Sir John Forrest - How much does the sugar bonus cost ?


Mr R EDWARDS (OXLEY, QUEENSLAND) - If Queensland were allowed to secede from the Federation she would be very glad to forego the sugar bonus. It has been urged by several speakers that there was an understanding between the Premiers of the various States' that the Transcontinental Railway should be constructed. Possibly there was also an understanding that one of the first measures submitted to this Parliament should have for its object an interference with rhe great sugar industry of Queensland. During the last election campaign I was frequently asked whether I would support an expenditure of £20,000 upon obtaining a survey of the proposed railway from Port Augusta to Kalgoorlie. This was a live question in Queensland. I had no hesitation in declaring that I , would not be a party to penalizing Queensland to that extent. The northern State has already been penalized sufficiently, and has received very little consideration at the hands of this Parliament.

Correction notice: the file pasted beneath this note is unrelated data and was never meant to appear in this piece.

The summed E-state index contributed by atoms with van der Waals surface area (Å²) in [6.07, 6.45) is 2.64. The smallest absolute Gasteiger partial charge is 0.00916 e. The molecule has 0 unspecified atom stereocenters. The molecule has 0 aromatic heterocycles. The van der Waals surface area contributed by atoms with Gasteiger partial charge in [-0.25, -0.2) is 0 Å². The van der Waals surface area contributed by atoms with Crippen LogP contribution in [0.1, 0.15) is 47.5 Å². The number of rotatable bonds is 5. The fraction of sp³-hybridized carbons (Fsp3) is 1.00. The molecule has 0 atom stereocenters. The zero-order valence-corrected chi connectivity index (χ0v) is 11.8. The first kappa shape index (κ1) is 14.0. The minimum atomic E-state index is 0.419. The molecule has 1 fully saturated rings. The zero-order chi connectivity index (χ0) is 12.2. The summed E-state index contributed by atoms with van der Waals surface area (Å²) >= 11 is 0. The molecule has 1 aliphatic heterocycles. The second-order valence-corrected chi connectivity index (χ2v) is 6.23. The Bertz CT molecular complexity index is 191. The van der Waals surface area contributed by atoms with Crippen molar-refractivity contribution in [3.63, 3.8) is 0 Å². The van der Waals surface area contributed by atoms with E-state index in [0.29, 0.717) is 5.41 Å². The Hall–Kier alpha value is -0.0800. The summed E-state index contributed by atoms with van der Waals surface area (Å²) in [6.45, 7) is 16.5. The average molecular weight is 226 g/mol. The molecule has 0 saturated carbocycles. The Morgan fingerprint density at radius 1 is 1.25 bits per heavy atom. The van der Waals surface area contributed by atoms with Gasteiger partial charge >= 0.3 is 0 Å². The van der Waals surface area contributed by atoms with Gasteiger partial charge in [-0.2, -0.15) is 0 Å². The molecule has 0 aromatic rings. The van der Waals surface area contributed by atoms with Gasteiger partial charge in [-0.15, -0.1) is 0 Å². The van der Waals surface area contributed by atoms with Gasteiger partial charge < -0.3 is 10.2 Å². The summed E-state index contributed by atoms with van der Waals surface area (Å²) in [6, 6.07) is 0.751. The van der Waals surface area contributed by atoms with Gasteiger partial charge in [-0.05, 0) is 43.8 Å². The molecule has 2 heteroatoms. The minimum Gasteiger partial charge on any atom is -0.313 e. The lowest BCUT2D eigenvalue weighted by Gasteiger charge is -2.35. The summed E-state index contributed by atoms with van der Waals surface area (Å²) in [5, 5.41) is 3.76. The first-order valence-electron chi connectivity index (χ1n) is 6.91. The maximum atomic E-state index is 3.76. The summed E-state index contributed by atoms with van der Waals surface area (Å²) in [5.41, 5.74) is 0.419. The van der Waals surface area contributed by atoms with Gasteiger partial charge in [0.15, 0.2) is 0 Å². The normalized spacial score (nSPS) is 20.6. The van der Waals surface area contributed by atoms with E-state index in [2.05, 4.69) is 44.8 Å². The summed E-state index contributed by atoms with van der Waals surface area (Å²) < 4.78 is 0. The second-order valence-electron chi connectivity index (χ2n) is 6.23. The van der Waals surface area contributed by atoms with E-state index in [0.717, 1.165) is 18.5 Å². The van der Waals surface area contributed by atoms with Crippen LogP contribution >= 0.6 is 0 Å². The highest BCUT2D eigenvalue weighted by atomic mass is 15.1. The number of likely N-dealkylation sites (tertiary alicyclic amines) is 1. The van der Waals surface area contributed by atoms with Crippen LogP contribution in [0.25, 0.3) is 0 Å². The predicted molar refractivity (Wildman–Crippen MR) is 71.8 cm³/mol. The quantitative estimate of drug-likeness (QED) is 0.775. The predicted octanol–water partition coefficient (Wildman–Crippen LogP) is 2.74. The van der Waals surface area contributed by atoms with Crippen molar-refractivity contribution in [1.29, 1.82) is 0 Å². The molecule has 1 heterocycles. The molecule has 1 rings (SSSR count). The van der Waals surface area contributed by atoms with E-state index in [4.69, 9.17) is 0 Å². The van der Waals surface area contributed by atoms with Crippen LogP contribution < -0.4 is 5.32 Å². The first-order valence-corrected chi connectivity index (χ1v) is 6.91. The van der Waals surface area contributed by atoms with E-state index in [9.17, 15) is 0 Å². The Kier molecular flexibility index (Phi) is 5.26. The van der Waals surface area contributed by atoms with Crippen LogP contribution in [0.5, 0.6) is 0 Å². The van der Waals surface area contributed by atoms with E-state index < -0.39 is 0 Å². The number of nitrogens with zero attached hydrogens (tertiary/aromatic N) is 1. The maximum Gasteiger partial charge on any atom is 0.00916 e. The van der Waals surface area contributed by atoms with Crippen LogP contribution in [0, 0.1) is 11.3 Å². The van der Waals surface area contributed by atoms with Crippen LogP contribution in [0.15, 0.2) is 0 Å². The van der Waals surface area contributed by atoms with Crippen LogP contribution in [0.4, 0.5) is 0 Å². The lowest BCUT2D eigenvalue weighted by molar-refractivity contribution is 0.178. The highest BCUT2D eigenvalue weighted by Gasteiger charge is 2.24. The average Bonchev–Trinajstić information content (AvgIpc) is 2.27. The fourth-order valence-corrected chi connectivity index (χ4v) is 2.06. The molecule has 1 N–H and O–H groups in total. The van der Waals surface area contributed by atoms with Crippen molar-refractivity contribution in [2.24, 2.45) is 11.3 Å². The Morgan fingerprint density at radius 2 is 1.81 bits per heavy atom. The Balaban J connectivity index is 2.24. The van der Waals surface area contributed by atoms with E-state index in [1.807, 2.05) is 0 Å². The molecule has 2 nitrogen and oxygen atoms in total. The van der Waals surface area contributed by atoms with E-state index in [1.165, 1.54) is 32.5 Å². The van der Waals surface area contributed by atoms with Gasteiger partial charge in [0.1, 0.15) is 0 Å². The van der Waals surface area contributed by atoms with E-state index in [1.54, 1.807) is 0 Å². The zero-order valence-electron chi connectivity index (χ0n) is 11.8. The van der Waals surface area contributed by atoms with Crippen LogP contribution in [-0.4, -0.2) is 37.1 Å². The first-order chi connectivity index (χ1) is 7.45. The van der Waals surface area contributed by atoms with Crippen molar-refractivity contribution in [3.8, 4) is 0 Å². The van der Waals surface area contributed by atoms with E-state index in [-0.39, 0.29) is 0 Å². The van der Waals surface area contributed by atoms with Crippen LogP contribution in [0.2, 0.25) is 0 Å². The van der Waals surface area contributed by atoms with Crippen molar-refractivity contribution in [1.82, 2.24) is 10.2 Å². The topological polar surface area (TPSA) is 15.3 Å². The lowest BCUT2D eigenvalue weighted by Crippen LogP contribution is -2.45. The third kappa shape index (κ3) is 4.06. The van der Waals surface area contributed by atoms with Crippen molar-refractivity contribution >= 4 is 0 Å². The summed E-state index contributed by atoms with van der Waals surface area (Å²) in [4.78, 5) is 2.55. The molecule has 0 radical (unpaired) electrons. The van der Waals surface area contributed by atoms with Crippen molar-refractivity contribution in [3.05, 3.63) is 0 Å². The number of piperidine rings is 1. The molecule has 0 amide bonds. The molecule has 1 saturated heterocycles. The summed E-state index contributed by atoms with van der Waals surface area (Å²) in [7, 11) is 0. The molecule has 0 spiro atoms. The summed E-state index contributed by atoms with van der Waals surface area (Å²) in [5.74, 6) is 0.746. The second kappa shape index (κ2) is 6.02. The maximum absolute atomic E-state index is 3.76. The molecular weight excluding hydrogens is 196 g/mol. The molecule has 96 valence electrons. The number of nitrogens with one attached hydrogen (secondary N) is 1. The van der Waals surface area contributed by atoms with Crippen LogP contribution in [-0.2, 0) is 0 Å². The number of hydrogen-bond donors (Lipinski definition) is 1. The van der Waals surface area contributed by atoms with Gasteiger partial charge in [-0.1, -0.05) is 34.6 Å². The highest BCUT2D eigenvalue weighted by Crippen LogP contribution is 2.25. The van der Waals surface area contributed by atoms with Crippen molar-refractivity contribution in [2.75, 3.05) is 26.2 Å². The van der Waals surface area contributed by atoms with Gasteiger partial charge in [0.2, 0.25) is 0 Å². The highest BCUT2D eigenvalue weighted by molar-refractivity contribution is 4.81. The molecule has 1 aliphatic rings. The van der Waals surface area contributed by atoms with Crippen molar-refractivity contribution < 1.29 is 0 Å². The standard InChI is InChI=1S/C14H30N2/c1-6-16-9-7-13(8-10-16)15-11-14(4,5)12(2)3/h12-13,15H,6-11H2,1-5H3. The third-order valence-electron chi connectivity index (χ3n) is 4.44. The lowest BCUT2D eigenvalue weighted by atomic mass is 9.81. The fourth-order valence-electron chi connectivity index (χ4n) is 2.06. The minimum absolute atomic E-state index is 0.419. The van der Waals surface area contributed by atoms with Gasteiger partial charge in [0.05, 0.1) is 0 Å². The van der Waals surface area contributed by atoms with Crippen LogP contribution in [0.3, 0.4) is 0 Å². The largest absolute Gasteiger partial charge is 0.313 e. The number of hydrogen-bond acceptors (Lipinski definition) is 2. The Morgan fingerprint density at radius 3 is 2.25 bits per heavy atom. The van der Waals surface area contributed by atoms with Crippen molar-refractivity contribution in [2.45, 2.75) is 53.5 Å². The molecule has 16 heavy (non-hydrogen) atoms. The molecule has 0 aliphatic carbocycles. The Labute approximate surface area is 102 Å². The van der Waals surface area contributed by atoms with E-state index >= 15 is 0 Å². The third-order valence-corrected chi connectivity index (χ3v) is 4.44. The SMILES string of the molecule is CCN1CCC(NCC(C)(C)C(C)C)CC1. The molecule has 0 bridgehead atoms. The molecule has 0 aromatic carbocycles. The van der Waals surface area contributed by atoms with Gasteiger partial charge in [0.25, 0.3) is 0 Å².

Mr Watkins - Queensland has received more consideration than has any other State.


Mr R EDWARDS (OXLEY, QUEENSLAND) - She has not received the slightest consideration. Indeed, the feeling in Queensland to-day is that if it were possible to do so that State would gladly withdraw from the Federation. This afternoon, the honorable member for Coolgardie stated that if this railway' were not constructed it would create a feeling of antagonism throughout Western Australia, and that its people would use every means in their power to secede from the Federation. All I can say is that Queensland would be only too glad to join with that State with a view to gaining the same end.


Mr Watkins - The electors do not show that by their votes.


Mr R EDWARDS (OXLEY, QUEENSLAND) - Why does Western Australia desire special treatment? The Constitution provides that every State shall be treated alike by the Commonwealth. No preference is to be given.


Mr Skene - No sugar bounties.